Written by Rosamund Shreeves,
In the midst of the current pandemic, adopting a gender perspective may seem a secondary concern. However, pandemics are known to affect women and men differently, making it essential to recognise these differences in order to understand the impacts on individuals and communities and to respond effectively and equitably.
There is already clear evidence that the ongoing health, social and economic crisis is having gendered impacts. Disaggregated data show that sex and gender are playing a role in exposure to the virus and risks of severe outcomes, and that some groups of women and men are particularly vulnerable. Lockdown measures have led to an increase in violence against women and disrupted access to support services. Access to sexual and reproductive healthcare has also been affected. Successive lockdowns have widened the existing gender divide in unpaid care work that was already keeping more women than men out of the labour market. Greater work-life conflict is one of the factors leading to women’s employment being worse hit than men’s, with potential long-term impacts on women’s employment, pay and career advancement. The pandemic has also brought the issue of women’s participation in decision-making to the fore.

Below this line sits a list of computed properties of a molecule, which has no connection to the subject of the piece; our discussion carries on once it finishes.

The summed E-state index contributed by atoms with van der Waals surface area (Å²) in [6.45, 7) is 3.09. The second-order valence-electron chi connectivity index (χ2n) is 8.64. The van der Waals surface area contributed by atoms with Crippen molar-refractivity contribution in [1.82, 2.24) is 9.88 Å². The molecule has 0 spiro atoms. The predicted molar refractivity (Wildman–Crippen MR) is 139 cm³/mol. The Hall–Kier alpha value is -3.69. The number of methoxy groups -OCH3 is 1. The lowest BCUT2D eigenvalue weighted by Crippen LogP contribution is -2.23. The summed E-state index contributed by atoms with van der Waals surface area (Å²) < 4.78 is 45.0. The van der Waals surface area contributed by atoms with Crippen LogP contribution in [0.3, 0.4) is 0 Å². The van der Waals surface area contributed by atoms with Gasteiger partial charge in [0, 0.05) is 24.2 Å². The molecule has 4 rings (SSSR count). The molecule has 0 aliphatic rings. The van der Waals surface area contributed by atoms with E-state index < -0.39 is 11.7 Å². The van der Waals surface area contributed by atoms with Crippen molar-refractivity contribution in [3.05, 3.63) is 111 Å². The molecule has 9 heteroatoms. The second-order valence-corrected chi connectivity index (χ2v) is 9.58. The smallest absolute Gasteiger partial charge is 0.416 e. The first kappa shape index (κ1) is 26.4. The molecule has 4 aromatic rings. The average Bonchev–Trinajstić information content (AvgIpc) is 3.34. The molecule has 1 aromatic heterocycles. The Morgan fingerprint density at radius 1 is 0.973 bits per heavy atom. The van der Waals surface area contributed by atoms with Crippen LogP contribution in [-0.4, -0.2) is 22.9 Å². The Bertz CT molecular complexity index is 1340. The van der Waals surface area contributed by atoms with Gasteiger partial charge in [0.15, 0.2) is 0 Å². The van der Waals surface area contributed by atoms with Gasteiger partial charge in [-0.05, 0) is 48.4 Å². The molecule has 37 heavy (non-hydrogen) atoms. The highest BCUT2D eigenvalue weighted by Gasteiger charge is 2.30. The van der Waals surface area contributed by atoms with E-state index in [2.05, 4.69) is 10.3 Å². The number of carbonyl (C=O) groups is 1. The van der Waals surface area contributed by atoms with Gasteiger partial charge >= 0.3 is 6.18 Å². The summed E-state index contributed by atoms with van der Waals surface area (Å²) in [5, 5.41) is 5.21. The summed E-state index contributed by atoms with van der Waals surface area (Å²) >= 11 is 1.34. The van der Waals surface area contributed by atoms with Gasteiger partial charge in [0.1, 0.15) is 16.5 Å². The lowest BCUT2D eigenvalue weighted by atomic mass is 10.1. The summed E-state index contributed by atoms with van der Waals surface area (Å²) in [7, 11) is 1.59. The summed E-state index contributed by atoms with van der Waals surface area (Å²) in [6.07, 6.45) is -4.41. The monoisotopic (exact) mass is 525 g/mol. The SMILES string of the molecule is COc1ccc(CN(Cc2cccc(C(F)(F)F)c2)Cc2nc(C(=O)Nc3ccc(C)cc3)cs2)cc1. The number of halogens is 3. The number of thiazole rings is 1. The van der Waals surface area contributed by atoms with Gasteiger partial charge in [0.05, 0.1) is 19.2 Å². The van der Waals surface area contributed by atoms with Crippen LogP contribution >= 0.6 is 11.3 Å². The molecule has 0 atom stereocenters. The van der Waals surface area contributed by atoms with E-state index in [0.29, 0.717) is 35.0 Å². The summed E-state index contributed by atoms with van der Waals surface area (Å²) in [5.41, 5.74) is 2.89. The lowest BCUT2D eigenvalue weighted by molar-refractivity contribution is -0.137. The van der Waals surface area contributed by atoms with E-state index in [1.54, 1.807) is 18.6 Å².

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Without a gender-sensitive approach, the pandemic could have far-reaching implications, including a real risk of exacerbating gender inequalities and sending progress into reverse. At the same time, gender mainstreaming tools such as gender impact assessments and gender budgeting exist that could, if used effectively, mitigate the negative consequences and contribute to achieving gender equality.
Internationally and within the European Union (EU), there have been calls for gender-sensitive emergency and long-term responses. In January 2021, the European Parliament adopted a resolution setting out recommendations on both aspects.
Read the complete briefing on ‘Covid-19: The need for a gendered response‘ in the Think Tank pages of the European Parliament.